Peter is on clinical placement at a residential aged care facility. He tells Anita, a care worker, that he has a clinical review to perform, with a case study to write up as an assignment. He asks if there are any residents who had a past mental illness before they were admitted. Anita discloses that there are several interesting residents and proceeds to tells Peter about a few of them: Mary, who had a previous diagnosis of schizophrenia and has a criminal record as she committed a serious crime when psychotic; Daryl, who has bipolar disorder; and Gary, who has alcohol-related dementia. Anita collects notes for Peter so that he can browse through their records and retrieve any information that might be useful to him.
Yes. Anita has a duty to maintain the confidence of the people residing in the facility, and although Peter is on clinical placement, he does not have the right to access residents’ notes. Anita has therefore breached the residents’ privacy and confidentiality by revealing their past health history (as well as Mary’s criminal history) and giving Peter their notes.
Each organisation would ordinarily have a policy in place to guide staff on how to handle requests for information by students doing their assignments in a workplace. Anita must follow these. Education providers also have policies regarding students accessing information from a clinical environment - usually focused on consent to access and use information obtained during work experience for education purposes. Both Anita and Peter should follow these policies.
Derek (RN) and Jane (CW) work at the local residential aged care facility. They have organised to meet their friends Anne (RN) and Rebecca (EN) - who work at the local hospital - for a meal at a hotel. During their catch-up, the conversation turns to work. After several minutes of chit chat about how hopeless they believe their respective managements are, they start talking about patients.
Anne looked after Jill - a 90-year-old resident at the aged care facility - when she was admitted to the hospital following a fall. Anne asks Derek, Jane and Tim how Jill is doing now and if she is able to walk yet. Derek and Jane each take turns filling Anne in on Jill’s progress since her discharge, commenting on the success of the care plan devised by the hospital. Rebecca interjects and informs the group that Jill is lucky to be alive after the overdose she received from a rookie medical student during admission.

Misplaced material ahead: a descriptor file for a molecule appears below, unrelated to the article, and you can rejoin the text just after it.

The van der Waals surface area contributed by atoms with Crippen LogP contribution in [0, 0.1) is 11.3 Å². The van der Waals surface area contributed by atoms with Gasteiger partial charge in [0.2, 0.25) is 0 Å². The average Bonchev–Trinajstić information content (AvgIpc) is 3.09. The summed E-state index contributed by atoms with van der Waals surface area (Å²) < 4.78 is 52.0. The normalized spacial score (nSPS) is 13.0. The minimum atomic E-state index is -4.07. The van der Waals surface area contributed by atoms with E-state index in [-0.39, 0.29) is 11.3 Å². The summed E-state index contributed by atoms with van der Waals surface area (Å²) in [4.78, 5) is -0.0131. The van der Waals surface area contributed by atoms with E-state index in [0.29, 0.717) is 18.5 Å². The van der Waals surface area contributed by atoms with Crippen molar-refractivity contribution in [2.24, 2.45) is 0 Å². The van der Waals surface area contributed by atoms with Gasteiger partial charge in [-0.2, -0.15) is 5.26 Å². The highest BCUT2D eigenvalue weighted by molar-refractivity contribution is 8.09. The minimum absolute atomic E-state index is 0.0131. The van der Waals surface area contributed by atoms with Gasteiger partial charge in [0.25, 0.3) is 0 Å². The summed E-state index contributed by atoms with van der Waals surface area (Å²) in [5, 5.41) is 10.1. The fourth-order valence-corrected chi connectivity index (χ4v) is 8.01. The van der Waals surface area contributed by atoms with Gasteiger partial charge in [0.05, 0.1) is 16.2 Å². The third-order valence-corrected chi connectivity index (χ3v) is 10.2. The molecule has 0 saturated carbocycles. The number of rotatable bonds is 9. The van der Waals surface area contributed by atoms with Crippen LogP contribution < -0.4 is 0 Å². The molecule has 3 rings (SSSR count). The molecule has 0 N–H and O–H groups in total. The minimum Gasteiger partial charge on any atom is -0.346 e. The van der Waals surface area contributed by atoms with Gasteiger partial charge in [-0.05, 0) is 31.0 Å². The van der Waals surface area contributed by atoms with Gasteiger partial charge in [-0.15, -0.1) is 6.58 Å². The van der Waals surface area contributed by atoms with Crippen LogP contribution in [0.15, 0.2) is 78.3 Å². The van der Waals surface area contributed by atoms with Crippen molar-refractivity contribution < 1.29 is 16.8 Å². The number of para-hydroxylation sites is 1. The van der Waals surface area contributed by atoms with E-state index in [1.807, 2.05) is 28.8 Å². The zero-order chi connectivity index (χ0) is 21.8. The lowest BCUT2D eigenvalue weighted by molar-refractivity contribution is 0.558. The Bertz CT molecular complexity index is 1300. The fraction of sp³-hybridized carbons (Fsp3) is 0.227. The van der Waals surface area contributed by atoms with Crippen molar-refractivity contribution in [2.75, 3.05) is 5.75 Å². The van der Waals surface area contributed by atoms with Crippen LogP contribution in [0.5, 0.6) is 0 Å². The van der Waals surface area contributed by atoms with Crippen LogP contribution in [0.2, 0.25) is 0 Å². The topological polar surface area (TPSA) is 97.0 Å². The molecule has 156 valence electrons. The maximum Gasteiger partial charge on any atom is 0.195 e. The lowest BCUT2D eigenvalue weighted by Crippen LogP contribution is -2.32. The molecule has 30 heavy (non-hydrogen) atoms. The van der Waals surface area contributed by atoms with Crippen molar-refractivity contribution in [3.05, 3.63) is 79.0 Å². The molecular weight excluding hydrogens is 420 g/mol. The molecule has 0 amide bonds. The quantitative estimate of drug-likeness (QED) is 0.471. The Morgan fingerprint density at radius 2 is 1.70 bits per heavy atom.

Firstly, the hotel is a public space, so the friends are no longer at work and should not be discussing work-related issues at all. They have engaged in a conversation concerning their managements, suggesting that they are failing to do their jobs. This could harm not only their personal reputations but also that of their respective organisations. It could also be seen as defamation if their claims are their views and not substantiated by evidence.
Although all of these individuals have had a professional role in the care of Jill, they have no right to discuss her situation at all while they are off-duty. In fact, Anne and Rebecca’s right to communicate information about Jill’s admission ended when Jill was discharged. There is a breach of confidentiality owed to Jill and the hospital here. Rebecca’s comment about the overdose is also a breach of the hospital’s confidentiality, as adverse events in the organisation must not be disclosed outside – unless directions from policy authorise this to occur.
Derek and Jane have breached Jill’s confidentiality by discussing her details with their friends. The fact that they once had a role in her care does not mean they can continue to advise them of her progress.